|By Sam Farmer||
|April 13, 2005 12:00 AM EDT||
In any membership organization with many in-house applications, the ability to share members' data among applications is vital. Previously, applications would duplicate functionality or make members leave one application to update their new address. This didn't work well for members, nor was it easy to maintain by developers.
Using a new framework, CFMVC, allowed us to make improvements. Our new membership system will allow our paper submission application to let members change their institution with the same front and back end code the membership application uses.
In developing a new framework we needed it to handle the integration of over twenty different databases and applications, work with multiple developers, have low processing and be straightforward. We achieved it by utilizing the benefits of ColdFusion and the Model-View-Controller (MVC) architecture.
ColdFusionThough it's arguable whether or not ColdFusion is an object-oriented development environment, it does support many object-oriented features and has many constructs that allow developers to reuse code and functionality. ColdFusion Components (CFCs) are ideal for all data interactions and business logic while normal ColdFusion pages, User Defined Functions (UDFs) and Custom Tags are ideal for handling display portions.
All applications, regardless of size, contain the following pieces:
- There will be some way of displaying information to a user - most likely, for ColdFusion developers, via a Web browser.
- Another piece will process any changes the user makes generally by writing to a database.
- A third piece will direct the user to a new item to be displayed.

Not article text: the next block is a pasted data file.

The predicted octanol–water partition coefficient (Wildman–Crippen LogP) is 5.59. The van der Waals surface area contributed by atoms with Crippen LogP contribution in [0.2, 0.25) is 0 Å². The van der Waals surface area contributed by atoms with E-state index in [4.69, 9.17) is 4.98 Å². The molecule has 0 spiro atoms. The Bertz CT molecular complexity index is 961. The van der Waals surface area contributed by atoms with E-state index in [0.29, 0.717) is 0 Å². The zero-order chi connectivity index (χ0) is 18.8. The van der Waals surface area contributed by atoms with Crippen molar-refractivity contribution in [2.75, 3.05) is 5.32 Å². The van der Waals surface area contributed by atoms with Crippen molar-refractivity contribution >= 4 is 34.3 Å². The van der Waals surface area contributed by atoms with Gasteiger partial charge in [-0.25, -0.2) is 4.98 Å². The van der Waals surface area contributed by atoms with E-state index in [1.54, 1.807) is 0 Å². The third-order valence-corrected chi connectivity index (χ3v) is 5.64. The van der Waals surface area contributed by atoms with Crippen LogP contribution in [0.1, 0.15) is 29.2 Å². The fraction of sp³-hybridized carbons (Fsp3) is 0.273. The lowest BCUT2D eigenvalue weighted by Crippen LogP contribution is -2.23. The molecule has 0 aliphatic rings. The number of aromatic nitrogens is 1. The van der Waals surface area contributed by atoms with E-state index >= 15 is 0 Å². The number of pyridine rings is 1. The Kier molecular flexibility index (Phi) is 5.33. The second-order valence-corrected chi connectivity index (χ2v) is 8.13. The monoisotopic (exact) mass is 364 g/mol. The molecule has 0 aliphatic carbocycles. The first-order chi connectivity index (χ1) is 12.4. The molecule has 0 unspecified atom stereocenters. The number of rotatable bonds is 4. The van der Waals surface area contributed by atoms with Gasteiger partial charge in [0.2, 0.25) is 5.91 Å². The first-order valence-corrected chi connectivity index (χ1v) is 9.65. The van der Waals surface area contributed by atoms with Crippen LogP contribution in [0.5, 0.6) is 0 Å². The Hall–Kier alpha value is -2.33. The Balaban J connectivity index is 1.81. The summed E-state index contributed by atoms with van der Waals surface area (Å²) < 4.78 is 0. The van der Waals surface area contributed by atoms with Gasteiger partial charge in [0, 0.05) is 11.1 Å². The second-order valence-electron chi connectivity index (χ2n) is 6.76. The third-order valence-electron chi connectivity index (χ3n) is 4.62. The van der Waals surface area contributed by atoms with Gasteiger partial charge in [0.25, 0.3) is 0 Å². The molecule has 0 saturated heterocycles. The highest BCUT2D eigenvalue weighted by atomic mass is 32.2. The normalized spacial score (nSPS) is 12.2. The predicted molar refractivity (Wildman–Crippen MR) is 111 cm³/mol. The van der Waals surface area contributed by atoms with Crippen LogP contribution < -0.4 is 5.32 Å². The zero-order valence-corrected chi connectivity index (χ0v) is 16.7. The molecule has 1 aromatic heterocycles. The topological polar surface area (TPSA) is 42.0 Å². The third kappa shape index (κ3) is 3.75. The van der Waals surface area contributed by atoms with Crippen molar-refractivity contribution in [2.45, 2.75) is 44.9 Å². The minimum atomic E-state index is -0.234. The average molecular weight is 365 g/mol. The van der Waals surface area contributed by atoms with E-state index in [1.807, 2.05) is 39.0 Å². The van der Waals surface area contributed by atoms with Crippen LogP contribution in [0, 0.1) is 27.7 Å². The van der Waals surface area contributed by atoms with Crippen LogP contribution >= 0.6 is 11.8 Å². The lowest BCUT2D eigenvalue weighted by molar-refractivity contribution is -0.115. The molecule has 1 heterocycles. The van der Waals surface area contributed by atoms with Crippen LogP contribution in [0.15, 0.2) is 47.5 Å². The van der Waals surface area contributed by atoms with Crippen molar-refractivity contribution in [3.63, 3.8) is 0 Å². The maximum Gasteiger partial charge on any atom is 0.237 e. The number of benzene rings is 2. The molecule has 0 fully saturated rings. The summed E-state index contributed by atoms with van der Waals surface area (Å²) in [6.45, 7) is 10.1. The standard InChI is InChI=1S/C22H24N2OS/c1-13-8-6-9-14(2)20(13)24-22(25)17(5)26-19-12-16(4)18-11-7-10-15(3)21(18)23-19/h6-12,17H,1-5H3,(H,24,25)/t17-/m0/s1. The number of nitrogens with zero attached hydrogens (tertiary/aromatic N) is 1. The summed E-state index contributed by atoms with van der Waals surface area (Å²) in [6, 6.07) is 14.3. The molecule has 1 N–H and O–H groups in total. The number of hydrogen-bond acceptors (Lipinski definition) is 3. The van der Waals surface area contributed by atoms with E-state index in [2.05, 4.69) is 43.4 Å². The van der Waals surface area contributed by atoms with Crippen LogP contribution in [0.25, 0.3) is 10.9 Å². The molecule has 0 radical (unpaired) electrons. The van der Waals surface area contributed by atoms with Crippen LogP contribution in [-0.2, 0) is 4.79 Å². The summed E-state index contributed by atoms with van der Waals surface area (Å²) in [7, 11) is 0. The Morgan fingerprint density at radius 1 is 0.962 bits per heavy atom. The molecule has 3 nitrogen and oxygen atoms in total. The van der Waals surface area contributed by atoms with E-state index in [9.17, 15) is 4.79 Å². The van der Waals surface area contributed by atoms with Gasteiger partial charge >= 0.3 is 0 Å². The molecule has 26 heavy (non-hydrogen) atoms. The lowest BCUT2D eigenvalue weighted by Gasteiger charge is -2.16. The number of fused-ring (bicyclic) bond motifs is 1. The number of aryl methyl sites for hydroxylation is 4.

Model-View-ControllerThe Model-View-Controller (MVC) architecture was designed over 25 years ago by Trygve Reenskaug. Originally designed for Smalltalk programmers, it has been used in many languages from Visual Basic to Java, and is especially common among Object Oriented programmers. Companies embracing it include Apple and IBM.
MVC separates an application into the three pieces or tiers mentioned earlier. What exactly does MVC consist of?
- The model layer handles all core data interaction whether with a database, XML files or any other data store along with other business interactions.
- The view layer displays data to the user.
- Any action the user takes goes through the controller layer, which calls the needed parts of the model layer before calling the next view layer to display.
By combining ColdFusion's best practices and the proven architecture of MVC, a framework emerges that modulizes code and allows for it to be used in multiple applications. (Benoit Hediard also has a similar idea for merging together MVC and CF, see www.benorama.com.)
Tying Together CF and MVCWhere does ColdFusion code live and where does it use components, pages and custom tags?
Most applications use at least one database. The model tier retrieves data from the database, stores this data, and provides functionality for interacting with the database. If your application uses text files or some other data storage mechanism, then your model tier will interact with that entity. My MVC implementation involved creating an entity CFC for each table in the database (for example, PeopleEntity.cfc) that handles select (get), update and insert statements (set) and delete if required. A utility CFC is used when returning multiple records, joining other tables and processing functions that require more than one entity, like adding a new member - which requires inserts into a members and an addresses table. All code in the model layer must be written so it can be reused in other applications and should not use session, application or request variables; rather, values should be passed in via attributes. Other CFCs, to be shared, are also added in the model layer for e-mail, SOAP calls, LDAP, and so on.
Each CFC should be a object and contain only functions (methods) that relate to it. Functions should either perform one action only or be a wrapper function and call other functions.